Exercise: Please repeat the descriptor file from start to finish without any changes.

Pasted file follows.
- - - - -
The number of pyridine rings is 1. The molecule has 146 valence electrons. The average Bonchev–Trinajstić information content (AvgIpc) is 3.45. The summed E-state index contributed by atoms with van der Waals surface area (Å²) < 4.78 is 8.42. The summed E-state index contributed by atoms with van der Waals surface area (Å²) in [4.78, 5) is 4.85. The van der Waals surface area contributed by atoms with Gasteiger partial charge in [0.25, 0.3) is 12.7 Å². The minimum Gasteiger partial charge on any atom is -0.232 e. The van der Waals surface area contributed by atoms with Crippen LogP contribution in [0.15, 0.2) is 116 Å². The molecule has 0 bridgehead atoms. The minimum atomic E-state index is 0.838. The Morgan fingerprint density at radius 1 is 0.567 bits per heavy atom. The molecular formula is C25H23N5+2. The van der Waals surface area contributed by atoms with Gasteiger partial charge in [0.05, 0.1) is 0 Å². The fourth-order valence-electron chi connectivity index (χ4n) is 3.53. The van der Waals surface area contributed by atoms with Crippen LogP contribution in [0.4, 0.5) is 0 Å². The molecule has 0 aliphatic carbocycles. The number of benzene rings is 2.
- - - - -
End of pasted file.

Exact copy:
The number of pyridine rings is 1. The molecule has 146 valence electrons. The average Bonchev–Trinajstić information content (AvgIpc) is 3.45. The summed E-state index contributed by atoms with van der Waals surface area (Å²) < 4.78 is 8.42. The summed E-state index contributed by atoms with van der Waals surface area (Å²) in [4.78, 5) is 4.85. The van der Waals surface area contributed by atoms with Gasteiger partial charge in [0.25, 0.3) is 12.7 Å². The minimum Gasteiger partial charge on any atom is -0.232 e. The van der Waals surface area contributed by atoms with Crippen LogP contribution in [0.15, 0.2) is 116 Å². The molecule has 0 bridgehead atoms. The minimum atomic E-state index is 0.838. The Morgan fingerprint density at radius 1 is 0.567 bits per heavy atom. The molecular formula is C25H23N5+2. The van der Waals surface area contributed by atoms with Gasteiger partial charge in [0.05, 0.1) is 0 Å². The fourth-order valence-electron chi connectivity index (χ4n) is 3.53. The van der Waals surface area contributed by atoms with Crippen LogP contribution in [0.4, 0.5) is 0 Å². The molecule has 0 aliphatic carbocycles. The number of benzene rings is 2.